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More Simple Photography Tips

Find 10 More Easy-to-Follow Tips Aimed at Beginning Photographers

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If you’re new to digital photography, it can be a little discouraging when your photos don’t turn out correctly. However, keep in mind that photography is like any other skill: Practice makes perfect.

Although it can take quite a bit of time and practice to become a great photographer, beginning photographers can make use of any number of tips to make some quick improvements to their basic photography skills. In addition to “Ten Basic Photography Tips” that I compiled a couple of years ago, here are “Ten More Basic Photography Tips” that hopefully can help you have some quick success.

  1. Four rules to follow. Before taking your digital camera out for a photography session for the first time, be sure you’ve followed these four rules: Have the battery charged, have plenty of space on your memory card, figure out the basic commands for the camera, and take a few practice photos around the house. You don’t want to be fumbling with unfamiliar buttons when a photographic opportunity could be lost.

  2. Clean the camera lens. Many problems with poor images can be fixed pretty easily by just cleaning the camera lens. Smudges and fingerprints on the lens will cause you to have problems with your photos. Clean the lens with a dry microfiber cloth, and you’ll be much more pleased with your images.

  3. Find the grid. Many digital cameras include a superimposed grid or on-screen level line on the LCD that can help ensure your photos are aligned correctly and the camera is level with the horizon. The grid won’t appear on your final photo, so it makes a great guide.

  4. Avoid LCD glare. Many inexpensive digital cameras force you to compose your photo by using the LCD screen, because they don’t include a viewfinder. However, some LCD screens can suffer from significant problems with glare, especially when used outdoors in bright sunlight. This glare can make it almost impossible to see the image on the LCD. To combat glare on your LCD screen, increase the brightness setting on the LCD, shoot from a shady location, or carry a towel or umbrella that you can use to create some shade for the LCD screen.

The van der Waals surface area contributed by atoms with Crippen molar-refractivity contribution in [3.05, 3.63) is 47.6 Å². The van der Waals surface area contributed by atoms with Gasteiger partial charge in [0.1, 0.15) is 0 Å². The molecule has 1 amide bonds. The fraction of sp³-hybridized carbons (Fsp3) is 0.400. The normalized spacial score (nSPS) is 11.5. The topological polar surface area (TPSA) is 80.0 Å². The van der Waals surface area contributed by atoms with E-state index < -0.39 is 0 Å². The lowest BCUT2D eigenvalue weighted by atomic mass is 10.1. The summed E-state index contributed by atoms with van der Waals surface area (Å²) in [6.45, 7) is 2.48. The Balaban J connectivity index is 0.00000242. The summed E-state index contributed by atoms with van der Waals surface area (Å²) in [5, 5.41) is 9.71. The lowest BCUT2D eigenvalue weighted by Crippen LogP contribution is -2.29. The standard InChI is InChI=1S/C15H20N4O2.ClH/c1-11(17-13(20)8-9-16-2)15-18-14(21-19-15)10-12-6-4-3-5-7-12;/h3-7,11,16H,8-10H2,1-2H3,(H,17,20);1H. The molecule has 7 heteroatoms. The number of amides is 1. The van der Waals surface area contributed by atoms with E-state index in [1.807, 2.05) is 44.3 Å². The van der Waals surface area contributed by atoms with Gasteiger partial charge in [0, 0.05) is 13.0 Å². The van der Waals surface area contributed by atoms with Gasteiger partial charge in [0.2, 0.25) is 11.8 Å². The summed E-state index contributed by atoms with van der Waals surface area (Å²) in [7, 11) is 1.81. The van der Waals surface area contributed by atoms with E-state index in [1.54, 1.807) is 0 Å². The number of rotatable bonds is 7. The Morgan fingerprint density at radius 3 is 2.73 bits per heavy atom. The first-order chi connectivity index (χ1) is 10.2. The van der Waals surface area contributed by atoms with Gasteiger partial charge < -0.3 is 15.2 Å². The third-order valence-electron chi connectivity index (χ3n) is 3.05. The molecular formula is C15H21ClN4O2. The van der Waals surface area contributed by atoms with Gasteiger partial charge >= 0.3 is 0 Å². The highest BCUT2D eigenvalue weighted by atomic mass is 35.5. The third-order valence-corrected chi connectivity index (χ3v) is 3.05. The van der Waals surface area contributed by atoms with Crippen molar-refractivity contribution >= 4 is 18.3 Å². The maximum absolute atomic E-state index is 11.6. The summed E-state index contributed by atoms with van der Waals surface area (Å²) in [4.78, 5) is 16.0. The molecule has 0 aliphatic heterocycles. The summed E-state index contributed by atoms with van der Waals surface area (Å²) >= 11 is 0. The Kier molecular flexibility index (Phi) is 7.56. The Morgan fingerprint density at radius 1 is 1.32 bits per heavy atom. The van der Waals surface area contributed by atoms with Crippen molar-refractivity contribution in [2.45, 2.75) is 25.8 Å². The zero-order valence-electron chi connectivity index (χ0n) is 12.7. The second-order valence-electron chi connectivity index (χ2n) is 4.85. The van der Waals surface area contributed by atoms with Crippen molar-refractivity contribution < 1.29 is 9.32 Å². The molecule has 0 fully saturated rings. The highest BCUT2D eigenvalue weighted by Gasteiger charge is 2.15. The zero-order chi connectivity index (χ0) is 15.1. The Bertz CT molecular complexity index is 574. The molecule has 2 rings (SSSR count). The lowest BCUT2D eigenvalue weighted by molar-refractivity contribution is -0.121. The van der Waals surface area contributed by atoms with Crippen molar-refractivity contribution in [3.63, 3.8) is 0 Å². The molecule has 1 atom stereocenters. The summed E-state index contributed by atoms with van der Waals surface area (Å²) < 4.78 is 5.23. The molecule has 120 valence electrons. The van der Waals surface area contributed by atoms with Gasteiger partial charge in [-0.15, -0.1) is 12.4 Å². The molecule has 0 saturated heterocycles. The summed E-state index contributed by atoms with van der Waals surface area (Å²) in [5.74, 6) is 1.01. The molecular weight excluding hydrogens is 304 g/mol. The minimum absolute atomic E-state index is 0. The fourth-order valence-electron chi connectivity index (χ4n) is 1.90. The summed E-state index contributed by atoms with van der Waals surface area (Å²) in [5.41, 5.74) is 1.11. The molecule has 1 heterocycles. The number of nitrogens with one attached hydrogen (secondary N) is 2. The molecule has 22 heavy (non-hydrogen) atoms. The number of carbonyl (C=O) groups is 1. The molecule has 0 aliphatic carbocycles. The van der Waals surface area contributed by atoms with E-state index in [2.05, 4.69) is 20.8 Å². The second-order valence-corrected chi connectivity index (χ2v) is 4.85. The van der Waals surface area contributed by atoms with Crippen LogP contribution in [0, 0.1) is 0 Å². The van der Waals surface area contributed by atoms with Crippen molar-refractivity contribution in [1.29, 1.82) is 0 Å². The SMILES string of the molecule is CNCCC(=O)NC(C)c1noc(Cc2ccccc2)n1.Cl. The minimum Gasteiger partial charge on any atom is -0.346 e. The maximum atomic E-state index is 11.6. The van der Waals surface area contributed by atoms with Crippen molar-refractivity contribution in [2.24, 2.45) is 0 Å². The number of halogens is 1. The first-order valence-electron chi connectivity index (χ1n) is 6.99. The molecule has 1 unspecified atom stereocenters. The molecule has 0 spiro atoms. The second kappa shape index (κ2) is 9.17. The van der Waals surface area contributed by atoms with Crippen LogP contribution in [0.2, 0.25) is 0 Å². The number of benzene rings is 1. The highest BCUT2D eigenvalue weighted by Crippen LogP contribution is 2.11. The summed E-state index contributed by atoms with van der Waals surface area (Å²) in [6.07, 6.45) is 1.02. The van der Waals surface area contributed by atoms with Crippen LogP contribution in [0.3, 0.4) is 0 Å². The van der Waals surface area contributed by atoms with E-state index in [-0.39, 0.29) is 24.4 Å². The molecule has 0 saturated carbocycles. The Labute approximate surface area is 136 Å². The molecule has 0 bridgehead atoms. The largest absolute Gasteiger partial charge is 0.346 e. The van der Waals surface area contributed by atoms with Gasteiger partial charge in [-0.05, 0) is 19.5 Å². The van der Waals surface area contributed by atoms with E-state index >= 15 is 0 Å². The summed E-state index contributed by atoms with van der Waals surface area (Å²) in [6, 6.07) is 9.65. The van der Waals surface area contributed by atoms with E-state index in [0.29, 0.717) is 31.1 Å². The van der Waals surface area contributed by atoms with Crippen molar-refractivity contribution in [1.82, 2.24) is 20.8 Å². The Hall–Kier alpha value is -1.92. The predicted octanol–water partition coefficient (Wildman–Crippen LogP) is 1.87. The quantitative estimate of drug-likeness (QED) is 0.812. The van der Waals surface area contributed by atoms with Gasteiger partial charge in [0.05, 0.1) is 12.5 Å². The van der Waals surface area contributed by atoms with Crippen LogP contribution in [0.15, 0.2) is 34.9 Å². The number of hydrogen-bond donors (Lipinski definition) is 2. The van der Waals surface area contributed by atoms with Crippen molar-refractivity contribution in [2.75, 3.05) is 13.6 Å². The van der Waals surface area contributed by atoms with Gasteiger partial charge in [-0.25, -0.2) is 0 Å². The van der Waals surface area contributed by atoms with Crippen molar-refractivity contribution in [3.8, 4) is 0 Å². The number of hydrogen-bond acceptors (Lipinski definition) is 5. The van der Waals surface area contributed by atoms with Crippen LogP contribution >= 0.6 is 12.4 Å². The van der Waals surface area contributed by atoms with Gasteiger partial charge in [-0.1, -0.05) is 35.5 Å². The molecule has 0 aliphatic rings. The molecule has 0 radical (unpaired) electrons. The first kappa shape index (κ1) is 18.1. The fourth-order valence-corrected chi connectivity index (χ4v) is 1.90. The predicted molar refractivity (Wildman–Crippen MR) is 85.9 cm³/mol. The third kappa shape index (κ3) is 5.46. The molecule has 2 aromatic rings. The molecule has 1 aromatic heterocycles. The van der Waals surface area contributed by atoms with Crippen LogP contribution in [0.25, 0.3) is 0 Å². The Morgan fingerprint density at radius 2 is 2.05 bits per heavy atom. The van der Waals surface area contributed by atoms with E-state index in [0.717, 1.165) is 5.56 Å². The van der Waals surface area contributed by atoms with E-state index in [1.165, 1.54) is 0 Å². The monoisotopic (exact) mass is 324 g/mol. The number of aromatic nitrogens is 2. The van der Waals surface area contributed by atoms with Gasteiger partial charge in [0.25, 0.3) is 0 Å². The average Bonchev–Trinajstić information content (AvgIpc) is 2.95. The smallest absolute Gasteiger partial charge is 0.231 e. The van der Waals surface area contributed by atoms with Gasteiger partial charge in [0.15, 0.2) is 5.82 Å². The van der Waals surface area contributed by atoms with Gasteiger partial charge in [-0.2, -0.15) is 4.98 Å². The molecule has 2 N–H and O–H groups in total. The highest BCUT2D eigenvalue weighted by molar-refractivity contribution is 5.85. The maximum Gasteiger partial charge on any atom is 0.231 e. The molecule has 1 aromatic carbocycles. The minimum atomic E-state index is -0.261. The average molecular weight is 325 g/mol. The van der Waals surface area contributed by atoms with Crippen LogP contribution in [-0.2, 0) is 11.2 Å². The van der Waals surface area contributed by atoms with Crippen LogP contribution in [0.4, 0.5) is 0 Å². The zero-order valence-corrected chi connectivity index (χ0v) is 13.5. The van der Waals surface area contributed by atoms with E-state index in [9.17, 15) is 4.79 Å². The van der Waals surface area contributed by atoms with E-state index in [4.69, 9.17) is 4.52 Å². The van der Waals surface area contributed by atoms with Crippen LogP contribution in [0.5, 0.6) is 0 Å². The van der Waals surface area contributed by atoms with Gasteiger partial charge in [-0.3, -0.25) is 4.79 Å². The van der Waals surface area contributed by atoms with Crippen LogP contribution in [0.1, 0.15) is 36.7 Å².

5. Stick with auto mode. As you’re learning about photography, use the digital camera’s automatic settings to ensure good exposure and results from the photos. As you learn a bit more about photography, then it’s time to make the most of some of the manual control features your camera offers.

  6. Pre-focus. By holding the shutter button halfway, you can have the camera pre-focus on a subject. This allows the camera to work more quickly, because it won’t have to spend a fraction of a second trying to find the right focus. You can’t pre-focus in every type of photo because you may not have the time, but when you can, pre-focusing can help you avoid blurry images.

  7. Invest in a tripod. Zoom lenses are great, but using it at the maximum level can cause your image to be a bit shaky. If you must zoom to the maximum setting, be sure to use a tripod or lean against a wall or tree to steady the camera. Blurry photos from camera shake are common with large zoom lenses fully extended.

  8. Stay in the flash’s range. If you must use the camera’s built-in flash unit to improve the lighting available in a particular photograph, make sure the subject is close enough to receive some benefit from the flash. Know the flash range for your camera model, and move closer, if needed. The flash range will be listed in the camera’s user guide or in the specifications list.

  9. Learn how to edit photos. Although it’s a good idea to delete obvious mistakes among your photos as soon as they’re shot to help preserve storage space on the memory card, try to get into the habit of keeping photos that are borderline in quality. It’s possible that you might be able to save borderline photos with photo editing software. Using photo editing software later to crop and reconfigure photos can help you improve your photography skills, too, as once you learn about which types of photos you want to end up with after editing, you’ll have a better chance of creating those photos from the start.

  10. Keep quiet. Finally, to keep peace with those around you, figure out how to mute the camera’s sounds. Few things are as annoying as an obvious digital camera novice whose camera is making loud beeps and simulated shutter sounds as you’re trying to listen to a musical performance at school, for example.
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